Teams with an Upper limit Cap problem and having a Nathan Horton or David Clarkson contract (or other player on LTIR), often trade them to a team with no Cap issues, or with a problem reaching the Cap floor. The selling team often has to sweeten the deal to get the buying team to take on such a contract. For the buying team, while they carry the Cap hit of the player’s salary, the actually salary paid to the player is mostly covered by insurance so it only has a small impact on the team’s operating budget.

What if a team is having a problem keeping under the Cap and has an underperforming player with a $6M AAV? Can they put him on Waivers knowing that no team will pick up his massive $6M contract, and then assign him to the AHL thereby reducing the team’s NHL Salary? Not anymore !! Any salary in the AHL, or in another "loaner league" like those in Sweden or Germany, that is greater than roughly $1M, will cause the difference to be added to the NHL team’s Salary. Call it the "Wade Redden" rule. $6M salary minus $1M equals $5M added to the NHL team’s salary, even though the guy is in the AHL. Similarly, if a team tries to go with a 20 player roster and "hide" salaries in the AHL, part of their salaries could still be counted if they exceed roughly $1M.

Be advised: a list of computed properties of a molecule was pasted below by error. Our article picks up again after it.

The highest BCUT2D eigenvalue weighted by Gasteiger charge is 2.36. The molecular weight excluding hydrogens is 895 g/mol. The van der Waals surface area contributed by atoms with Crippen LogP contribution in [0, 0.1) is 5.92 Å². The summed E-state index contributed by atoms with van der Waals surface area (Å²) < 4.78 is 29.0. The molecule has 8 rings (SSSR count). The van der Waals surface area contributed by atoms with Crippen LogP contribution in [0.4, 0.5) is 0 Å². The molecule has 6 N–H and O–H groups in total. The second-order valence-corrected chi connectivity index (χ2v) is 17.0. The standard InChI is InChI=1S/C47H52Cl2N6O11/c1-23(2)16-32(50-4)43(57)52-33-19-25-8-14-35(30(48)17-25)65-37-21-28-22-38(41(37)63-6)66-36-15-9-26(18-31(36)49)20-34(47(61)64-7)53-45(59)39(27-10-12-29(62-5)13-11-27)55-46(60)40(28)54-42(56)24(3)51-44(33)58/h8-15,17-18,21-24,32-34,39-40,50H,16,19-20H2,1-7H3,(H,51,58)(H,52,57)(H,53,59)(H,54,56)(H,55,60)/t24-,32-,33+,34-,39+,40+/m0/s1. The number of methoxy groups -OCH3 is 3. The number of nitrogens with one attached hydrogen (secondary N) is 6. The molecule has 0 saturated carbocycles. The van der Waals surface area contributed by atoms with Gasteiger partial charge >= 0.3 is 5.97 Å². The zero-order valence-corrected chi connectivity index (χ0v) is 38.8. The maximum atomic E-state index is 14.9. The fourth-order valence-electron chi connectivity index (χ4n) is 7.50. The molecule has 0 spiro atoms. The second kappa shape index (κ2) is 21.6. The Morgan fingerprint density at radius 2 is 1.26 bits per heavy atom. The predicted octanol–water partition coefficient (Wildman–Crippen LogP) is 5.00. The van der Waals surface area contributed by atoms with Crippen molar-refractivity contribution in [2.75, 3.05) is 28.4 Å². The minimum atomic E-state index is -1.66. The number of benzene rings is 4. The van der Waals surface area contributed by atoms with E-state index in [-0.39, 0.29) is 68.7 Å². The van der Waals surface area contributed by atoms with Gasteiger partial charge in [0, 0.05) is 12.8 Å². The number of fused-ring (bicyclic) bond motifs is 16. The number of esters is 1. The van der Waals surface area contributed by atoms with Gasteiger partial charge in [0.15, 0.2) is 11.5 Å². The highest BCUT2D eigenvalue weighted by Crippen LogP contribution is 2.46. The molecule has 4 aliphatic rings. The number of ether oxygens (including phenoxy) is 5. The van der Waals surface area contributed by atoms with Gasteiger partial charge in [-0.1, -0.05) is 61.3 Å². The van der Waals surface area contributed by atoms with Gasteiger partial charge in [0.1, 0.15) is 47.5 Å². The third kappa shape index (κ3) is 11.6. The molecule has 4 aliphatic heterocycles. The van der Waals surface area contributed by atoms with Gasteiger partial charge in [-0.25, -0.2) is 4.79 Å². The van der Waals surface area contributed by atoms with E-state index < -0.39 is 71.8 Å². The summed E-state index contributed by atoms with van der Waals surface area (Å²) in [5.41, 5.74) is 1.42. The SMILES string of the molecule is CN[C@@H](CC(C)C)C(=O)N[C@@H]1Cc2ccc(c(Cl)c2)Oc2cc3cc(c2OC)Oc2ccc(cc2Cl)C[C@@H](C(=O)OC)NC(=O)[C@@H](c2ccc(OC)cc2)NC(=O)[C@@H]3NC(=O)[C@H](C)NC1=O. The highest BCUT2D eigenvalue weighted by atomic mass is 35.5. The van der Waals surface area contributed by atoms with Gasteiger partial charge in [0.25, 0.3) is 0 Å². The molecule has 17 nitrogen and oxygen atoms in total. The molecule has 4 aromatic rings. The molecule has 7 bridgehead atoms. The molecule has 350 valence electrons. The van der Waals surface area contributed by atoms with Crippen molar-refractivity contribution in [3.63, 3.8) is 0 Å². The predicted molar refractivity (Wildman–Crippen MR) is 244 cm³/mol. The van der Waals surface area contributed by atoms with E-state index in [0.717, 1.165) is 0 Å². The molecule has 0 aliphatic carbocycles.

This last example leads right into how Call-ups and Waivers play into the Cap, and particularly after the Trade Deadline.

There is a complicated formula to determine if a player can be called up to the NHL and sent back down to the AHL without requiring Waivers and potentially lost to another team without compensation of any kind (no money, no player in return). The formula includes Age at Contract Signing, Years since Contract Signing, and NHL games played. The formula is different for Skaters and Goalies.

A player who does require Waivers can be claimed by another team as long as they keep him on their NHL roster (with some exceptions and additional rules). So if a team tries to maintain a 20 man roster in an attempt to have a lower Salary, but has all 23 players requiring Waivers, they run the risk of losing players when they send them to the AHL. On the other hand, if they only have 20 players requiring Waivers and use "Waiver-Free" AHL players to fill in when a roster player is injured, they risk having a weaker team that might not make the Playoffs. And finally, after the trade deadline, a team is only allowed 4 call-ups from the AHL, except for "emergency" replacements. This last limitation certainly makes it more challenging to attempt to run a team on a 20 man roster after the trade deadline.

So those are the key elements that must be navigated in constructing and managing an NHL team given the Salary Cap, Roster Limits, and Waiver Rules.

How does this affect the Ottawa Senators in the coming years, and in particular, do the Sens really have issues reaching the Cap Floor for the upcoming 2020-21 Season?